It can of course be down to cold weather and poor circulation but cold fingers and toes can also be blamed on anxiety. When you’re anxious your blood flow is redirected to your larger organs and away from your extremities, just as it would happen in the wild if you were under attack. Your body acts to protect the heart and other organs essential to your survival, classic ‘flight or flight’. However, your body can’t distinguish between being overwhelmed by work and a batshit crazy Grizzly bear. So, it shuts down, fingers and toes first. Fun.
This is a pretty common one I would expect. Anxiety can trigger all sorts of distressing rashes and skin issues. I remember my lovely client, who is a skin therapist walked in to see me one day, took one look at my face and asked ‘what are you stressed about?’ She was right, I hadn’t slept and I was worried about a decision I had made at work that was pretty devastating for our whole team. What she saw was a face covered in pimples and a rash underneath my chin that I’d never even seen before let alone knew how to deal with.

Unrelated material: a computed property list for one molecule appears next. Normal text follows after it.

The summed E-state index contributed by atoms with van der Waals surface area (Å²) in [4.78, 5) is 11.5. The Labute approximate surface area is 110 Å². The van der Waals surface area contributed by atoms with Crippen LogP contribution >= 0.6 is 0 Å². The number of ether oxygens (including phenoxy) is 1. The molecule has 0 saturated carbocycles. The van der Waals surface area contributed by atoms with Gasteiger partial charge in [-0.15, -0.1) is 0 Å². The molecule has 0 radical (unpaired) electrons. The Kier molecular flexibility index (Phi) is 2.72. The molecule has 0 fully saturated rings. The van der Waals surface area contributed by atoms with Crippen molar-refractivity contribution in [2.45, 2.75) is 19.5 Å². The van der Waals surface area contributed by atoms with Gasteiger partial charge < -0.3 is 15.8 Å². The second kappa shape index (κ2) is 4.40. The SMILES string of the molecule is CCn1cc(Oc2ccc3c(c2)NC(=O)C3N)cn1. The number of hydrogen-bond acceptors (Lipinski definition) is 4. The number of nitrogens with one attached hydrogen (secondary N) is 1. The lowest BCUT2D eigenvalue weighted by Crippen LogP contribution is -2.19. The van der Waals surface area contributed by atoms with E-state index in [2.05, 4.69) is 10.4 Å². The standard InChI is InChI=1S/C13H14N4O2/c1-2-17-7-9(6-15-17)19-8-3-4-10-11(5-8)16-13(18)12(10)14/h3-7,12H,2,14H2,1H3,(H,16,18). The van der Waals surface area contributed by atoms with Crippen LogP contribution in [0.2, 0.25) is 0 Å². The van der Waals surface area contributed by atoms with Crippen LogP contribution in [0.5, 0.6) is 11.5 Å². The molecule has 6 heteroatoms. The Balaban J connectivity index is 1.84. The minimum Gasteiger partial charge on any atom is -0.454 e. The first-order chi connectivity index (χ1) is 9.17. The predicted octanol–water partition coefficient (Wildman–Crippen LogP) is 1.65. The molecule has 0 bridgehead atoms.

It can be explained quite simply…while your blood is rushing away from your fingertips, cortisol is rushing it’s way through your bloodstream destroying your ability to defend yourself form outside influences. So, that make up you put on everyday, or that particular soap you use might as well be stinging nettles for all your skin cares!